President Bush on Iraqi President Ghazi Mashal Ajil al-Yawer
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KWAME HOLMAN: The president chose the White House Rose Garden to offer his unqualified support for Iraq’s newly named government.
PRESIDENT GEORGE W. BUSH: The naming of the new interim government brings us one step closer to realizing the dream of millions of Iraqis; a fully sovereign nation with a representative government that protects their rights and serves their needs. Many challenges remain. Today’s violence underscores that freedom in Iraq is opposed by violent men who seek the failure not only of this interim government, but of all progress toward liberty. The will of Iraqis and our coalition is firm. We will not be deterred by violence and terror. We will stand together and ensure that the future of Iraq is a future of freedom.
KWAME HOLMAN: Mr. Bush then took a number of questions from reporters.
REPORTER: Do you think there’s going to be more violence as the turnover occurs?
PRESIDENT GEORGE W. BUSH: Yes, I believe there will be more violence, because there’s still violent people who want to stop progress. Their strategy hasn’t changed. They want to kill innocent lives to shake our will and to discourage the people inside Iraq. That’s what they want to do. And they’re not going to shake our will.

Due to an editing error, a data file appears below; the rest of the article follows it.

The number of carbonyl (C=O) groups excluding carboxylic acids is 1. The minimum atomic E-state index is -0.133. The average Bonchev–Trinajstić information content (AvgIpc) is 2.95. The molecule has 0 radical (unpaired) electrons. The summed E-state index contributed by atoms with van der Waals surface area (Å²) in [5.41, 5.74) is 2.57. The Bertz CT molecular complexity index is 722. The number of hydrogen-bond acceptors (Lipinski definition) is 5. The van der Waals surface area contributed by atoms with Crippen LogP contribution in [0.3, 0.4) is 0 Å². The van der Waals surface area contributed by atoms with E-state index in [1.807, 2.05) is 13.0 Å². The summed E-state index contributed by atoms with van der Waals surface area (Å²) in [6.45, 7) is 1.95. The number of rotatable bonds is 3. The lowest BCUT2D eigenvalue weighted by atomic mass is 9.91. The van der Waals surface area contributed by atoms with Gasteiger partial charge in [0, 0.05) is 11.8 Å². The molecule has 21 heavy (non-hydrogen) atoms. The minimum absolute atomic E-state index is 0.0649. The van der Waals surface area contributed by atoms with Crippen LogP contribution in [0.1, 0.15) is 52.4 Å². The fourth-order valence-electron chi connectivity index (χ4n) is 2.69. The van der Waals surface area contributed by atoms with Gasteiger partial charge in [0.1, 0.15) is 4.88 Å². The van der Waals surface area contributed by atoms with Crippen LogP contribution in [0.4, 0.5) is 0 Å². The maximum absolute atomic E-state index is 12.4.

KWAME HOLMAN: The president was asked about the process for picking the new leaders, which was led by U.N. Special Envoy Lakhdar Brahimi, with the assistance of U.S. Ambassador Paul Bremer.
REPORTER: Sir, were you surprised at the way the governing council took command of the selection process? Are you concerned that the new president has had some criticisms of the United States?
PRESIDENT GEORGE W. BUSH: From my perspective, Mr. Brahimi made the decisions and brought their names to the governing council. As I understand it, the governing council simply opined about names. It was Mr. Brahimi’s selections. And Ambassador Bremer and Ambassador Blackwell were instructed by me to work with Mr. Brahimi. As we say in American sports parlance, he was the quarterback. And it’s a… seemed like a good group to me.